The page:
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First and foremost I am not a strong networking person but we do not have a network tech here in the office so I got charged with getting this setup and running. Here is the network topology:

Internet --> Cisco Router --> Internal Network (192.168.1.0/24)

On this internal network is a box that is running pfSense and has dual NICs (LAN and WAN) and it's sole purpose in life is to be an OpenVPN box; no other traffic moves through it. Now I have configured the ACL in the Cisco Router properly and am able to connect to the pfSense box with an OpenVPN client without a problem but that is as far as a client gets. The client can not see any of the boxes on the internal network.

Our internal network, as stated, is a 192.168.1.0/24 network and the address pool that I am using for the VPN is 10.10.11.0/24 (although, for some reason, the VPN Server is setting the mask to 255.255.255.252) I setup a 1:1 NAT so that requests from 10.10.11.0/24 go to 192.168.1.0/24 but things still aren't functioning. It seems to me like I need to do additional things to the Cisco to make this work but I am unsure as to what those things are.

Does anyone have any thoughts?

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4 Answers 4

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An explanation on how OpenVPN connections work can be found here. Because of the fact that your OpenVPN server hands out addresses in the 10.10.11.0/24 subnet, and your internal LAN is on 192.168.1.0/24, there is no default routing that will allow connected clients to "see" IP addresses on the other side of the tunnel.

In order for this to work, you need to "push" routes to the client. In your particular case this means your server configuration has to include a statement like this:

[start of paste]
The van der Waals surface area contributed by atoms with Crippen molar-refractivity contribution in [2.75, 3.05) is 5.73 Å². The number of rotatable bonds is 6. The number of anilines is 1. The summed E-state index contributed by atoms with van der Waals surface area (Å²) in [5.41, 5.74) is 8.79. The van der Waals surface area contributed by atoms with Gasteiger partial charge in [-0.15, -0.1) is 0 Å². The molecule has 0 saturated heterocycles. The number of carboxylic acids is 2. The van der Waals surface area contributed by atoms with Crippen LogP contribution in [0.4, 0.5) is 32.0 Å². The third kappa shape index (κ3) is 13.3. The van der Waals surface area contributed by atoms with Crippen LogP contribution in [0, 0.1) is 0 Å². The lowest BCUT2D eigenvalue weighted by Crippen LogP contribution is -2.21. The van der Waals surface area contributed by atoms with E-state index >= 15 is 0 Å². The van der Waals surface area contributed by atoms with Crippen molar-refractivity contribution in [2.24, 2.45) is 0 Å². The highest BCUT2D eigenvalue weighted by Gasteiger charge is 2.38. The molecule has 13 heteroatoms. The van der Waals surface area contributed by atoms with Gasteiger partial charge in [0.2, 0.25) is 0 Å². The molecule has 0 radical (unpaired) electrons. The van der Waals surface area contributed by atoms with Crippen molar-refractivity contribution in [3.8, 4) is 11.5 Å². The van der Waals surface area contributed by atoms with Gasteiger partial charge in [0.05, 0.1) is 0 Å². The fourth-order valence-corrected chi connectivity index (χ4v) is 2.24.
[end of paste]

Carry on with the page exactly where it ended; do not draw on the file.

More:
push route 192.168.1.0/24

Now, having said this: this will only work if your clients are NOT themselves on the same subnet. If they are on the same subnet, then they will effectively lose that entire subnet, as now (with the new route) all traffic to any addresses in that subnet goes through the tunnel. It is for that reason (and for the fact that most people choose 192.168.1.0/24 as a private LAN) that I personally have stopped using this particular subnet. I would recommend that you consider changing your office LAN to 192.168.x.0/24 where x is any number between 2 and 253.

You should also consider whether you want VPN clients to forward all their traffic for public IP addresses through the VPN or only traffic for the office LAN. Read the OpenVPN documentation for more details on this.

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pushing out the route to the 10 network was exactly the trick I needed to get the clients to talk to the internal network. Thanks! –  abszero Aug 18 '10 at 11:15

OpenVPN does some odd stuff with routing (as compared to other VPN solutions) - the connection the clients get is on a /30 network for each individual client for easier compatability with windows, so thats why youre seeing the 252 netmask. you can change this behavior if all your clients use linux.